-Hands need to have at least three non-creature spells
You play the lands, then you play the creatures, and then you play the spells. It is not a particularly hard deck to play. When it comes to the creatures, play out Soul-Scar Mage before Monastery Swiftspear. They may remove your first threat and Soul-Scar is the lesser card. These two sequences clarify things:
Turn 1: Soul-Scar- 0 Damage
Turn 2: Swiftspear and Bolt- 7 Damage
Total: 7 Damage
Turn 1: Swiftspear- 1 Damage
Turn 2: Soul-Scar and Bolt- 5 Damage
Total: 6 Damage
Leading with Soul-Scar is more damage in a vacuum. Leading with Soul-Scare is better when they have a removal spell. Leading with Soul-Scar is better if you topdeck a two drop that you want to play; a Turn 3 hasty Swiftspear will still get value out of the spells you play to pump up the other threats. I have yet to find a matchup where it would have been better to lead with Swiftspear.
If you have creatures in play and are deciding between extending the board and going all in one what you have, choose based on matchup. Against creature decks you probably just want to go all in on what you have before they establish more blockers; unless you have Crash Through. Against interactive decks you probably want to establish your board because having your creature removed after you expend your resources makes it difficult to close the game.
When sequencing spells it is best to hold back the burn spells as long as possible. You do not want the opponent to know how close to dead they actually are. This will lead them to let through attackers when they should not. Or they may be more afraid than necessary and chump block when they should be preparing to swing back. The guessing game caused by our aggression is a huge key to victory. Furthermore, playing our card draw before our damage gives us greater information with which to act. Pumping up our creatures without decreasing the number of cards in our hand is huge. Magic is an information war and this sequencing tactic gives you a strategic advantage.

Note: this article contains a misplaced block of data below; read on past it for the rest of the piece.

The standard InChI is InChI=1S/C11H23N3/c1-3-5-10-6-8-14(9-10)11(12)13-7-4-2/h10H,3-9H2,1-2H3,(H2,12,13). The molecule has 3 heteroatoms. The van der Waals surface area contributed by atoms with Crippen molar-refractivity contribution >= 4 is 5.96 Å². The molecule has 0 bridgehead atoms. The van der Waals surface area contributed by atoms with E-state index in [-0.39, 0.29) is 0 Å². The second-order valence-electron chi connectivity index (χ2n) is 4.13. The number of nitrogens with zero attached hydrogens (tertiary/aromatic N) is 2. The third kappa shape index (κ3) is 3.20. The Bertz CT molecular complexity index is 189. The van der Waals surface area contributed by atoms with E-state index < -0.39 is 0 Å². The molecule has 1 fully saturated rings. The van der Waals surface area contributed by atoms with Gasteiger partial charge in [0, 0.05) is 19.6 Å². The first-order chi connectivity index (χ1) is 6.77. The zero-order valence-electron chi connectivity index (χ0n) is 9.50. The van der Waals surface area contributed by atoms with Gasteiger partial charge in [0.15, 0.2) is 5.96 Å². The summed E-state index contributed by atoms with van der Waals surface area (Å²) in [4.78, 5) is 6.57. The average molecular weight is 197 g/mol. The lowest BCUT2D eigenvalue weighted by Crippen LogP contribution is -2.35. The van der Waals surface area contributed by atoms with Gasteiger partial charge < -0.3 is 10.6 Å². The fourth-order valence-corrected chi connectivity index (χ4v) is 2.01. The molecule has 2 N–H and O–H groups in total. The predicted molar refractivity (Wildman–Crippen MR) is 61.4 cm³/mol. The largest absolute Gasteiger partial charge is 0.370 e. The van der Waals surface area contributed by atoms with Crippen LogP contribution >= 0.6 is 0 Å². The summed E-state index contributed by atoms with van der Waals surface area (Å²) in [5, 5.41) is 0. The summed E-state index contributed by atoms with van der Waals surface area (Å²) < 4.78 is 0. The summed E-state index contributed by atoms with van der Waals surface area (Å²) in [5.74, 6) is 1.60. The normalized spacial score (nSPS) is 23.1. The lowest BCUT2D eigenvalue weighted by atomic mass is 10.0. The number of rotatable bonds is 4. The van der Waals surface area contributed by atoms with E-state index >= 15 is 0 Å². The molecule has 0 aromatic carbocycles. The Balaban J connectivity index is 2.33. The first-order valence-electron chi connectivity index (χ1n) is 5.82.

That being said, do not be overly conservative. You are not playing Mono-Red Tempo or Midrange. Sure you should sequence in a way that provides you with an information advantage. But you should not be letting your mana go to waste. If you can slam a Lava Spike, slam it. Against creature-based combo decks you might want to hold up instants like Bolt but even then it is often best to try on your turn; against Infect at least because their growth effect is not offensively useful on your turn.
In general it can be tempting to remove creatures, but it often is not worthwhile to do so. If, over time, the blocker will prevent more damage than the burn spell will do go ahead and remove it. Or if you are in a race and the creature will hit you for more than three, consider removing it. Sometimes you can end the game without that three damage and it will serve you better as functional lifegain. This comes up more often with large creatures when you have Soul-Scar Mage in play as you are permanently reducing the opposing creatures damage output. Also we are a Mono-Red deck so creatures with protection from red, such as Auriok Champion and Kor Firewalker, are quite troublesome. Crash Through tramples over them though, so save it for an alpha strike.
That ended up being a lot for just mulligans an play patterns. After a few games with this deck you will realize just how many lines of play are at your disposal. It is hyper-aggressive but I cannot honestly describe it as linear. Either way it is an absolute blast and arguably the format’s best budget deck, because it is so much more than that. Was there anything that I may have overlooked though? What tips or tricks do you have to share? Please let us know in our discussion group. Or if you would like to take a swing at writing content for the site you can contact us directly here. We will be back tomorrow with another article for you to enjoy. Until then my friends.